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Synopsis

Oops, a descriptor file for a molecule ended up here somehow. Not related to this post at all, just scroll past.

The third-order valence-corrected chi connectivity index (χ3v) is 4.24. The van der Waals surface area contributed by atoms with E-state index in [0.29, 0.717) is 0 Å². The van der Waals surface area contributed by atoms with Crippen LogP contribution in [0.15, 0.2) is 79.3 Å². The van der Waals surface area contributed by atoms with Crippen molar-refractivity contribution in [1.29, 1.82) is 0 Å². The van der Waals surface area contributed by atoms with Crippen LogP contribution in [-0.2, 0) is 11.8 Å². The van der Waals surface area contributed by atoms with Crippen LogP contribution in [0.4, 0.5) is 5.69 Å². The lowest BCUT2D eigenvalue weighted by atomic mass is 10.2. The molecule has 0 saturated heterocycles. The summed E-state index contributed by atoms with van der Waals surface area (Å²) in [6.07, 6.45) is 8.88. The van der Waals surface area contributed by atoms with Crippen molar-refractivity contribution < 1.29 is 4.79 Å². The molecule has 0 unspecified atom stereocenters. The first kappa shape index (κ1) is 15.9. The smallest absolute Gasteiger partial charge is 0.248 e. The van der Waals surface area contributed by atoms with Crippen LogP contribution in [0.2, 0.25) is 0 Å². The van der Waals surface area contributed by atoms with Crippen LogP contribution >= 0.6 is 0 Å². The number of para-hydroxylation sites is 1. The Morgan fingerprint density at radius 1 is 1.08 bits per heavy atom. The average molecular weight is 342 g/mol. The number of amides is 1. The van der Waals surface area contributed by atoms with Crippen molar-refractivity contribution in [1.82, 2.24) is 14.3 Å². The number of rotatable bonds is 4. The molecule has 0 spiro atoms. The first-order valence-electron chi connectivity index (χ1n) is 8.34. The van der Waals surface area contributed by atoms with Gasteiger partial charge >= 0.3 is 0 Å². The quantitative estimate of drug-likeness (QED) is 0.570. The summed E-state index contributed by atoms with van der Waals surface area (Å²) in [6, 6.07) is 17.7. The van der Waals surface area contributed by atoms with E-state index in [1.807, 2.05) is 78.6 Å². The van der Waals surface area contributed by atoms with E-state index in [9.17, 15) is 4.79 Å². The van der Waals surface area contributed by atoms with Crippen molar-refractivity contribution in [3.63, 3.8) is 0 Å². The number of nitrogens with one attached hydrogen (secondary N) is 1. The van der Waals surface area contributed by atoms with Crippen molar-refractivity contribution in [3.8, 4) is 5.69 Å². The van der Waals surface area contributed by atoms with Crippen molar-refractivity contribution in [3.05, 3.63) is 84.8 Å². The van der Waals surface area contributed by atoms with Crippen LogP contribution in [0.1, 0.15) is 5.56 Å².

In her book, The Closed Hand: Images of the Japanese in Modern Peruvian Literature, Rebecca Riger Tsurumi captures the remarkable story behind the changing human landscape in Peru at the end of the nineteenth century when Japanese immigrants established what would become the second largest Japanese community in South America. She analyzes how non-Japanese Peruvian narrators unlock the unspoken attitudes and beliefs about the Japanese held by mainstream Peruvian society, as reflected in works written between l966 and 2006. Tsurumi explores how these Peruvian literary giants, including Mario Vargas Llosa, Miguel Gutiérrez, Alfredo Bryce Echenique, Carmen Ollé, Pilar Dughi, and Mario Bellatin, invented Japanese characters whose cultural differences fascinated and confounded their creators. She compares the outsider views of these Peruvian narrators with the insider perceptions of two Japanese Peruvian poets, José Watanabe and Doris Moromisato, who tap personal experiences and memories to create images that define their identities. The book begins with a brief sociohistorical overview of Japan and Peru, describing the conditions in both nations that resulted in Japanese immigration to Peru and concluding in contemporary times. Tsurumi traces the evolution of the terms "Orient" and "Japanese/Oriental" and the depiction of Asians in Modernista poetry and in later works by Octavio Paz and Jorge Luis Borges. She analyzes the images of the Japanese portrayed in individual works of modern Peruvian narrative, comparing them with those created in Japanese Peruvian poetry. The book concludes with an appendix containing excerpts from Tsurumi's interviews and correspondence in Spanish with writers and poets in Lima and Mexico City.

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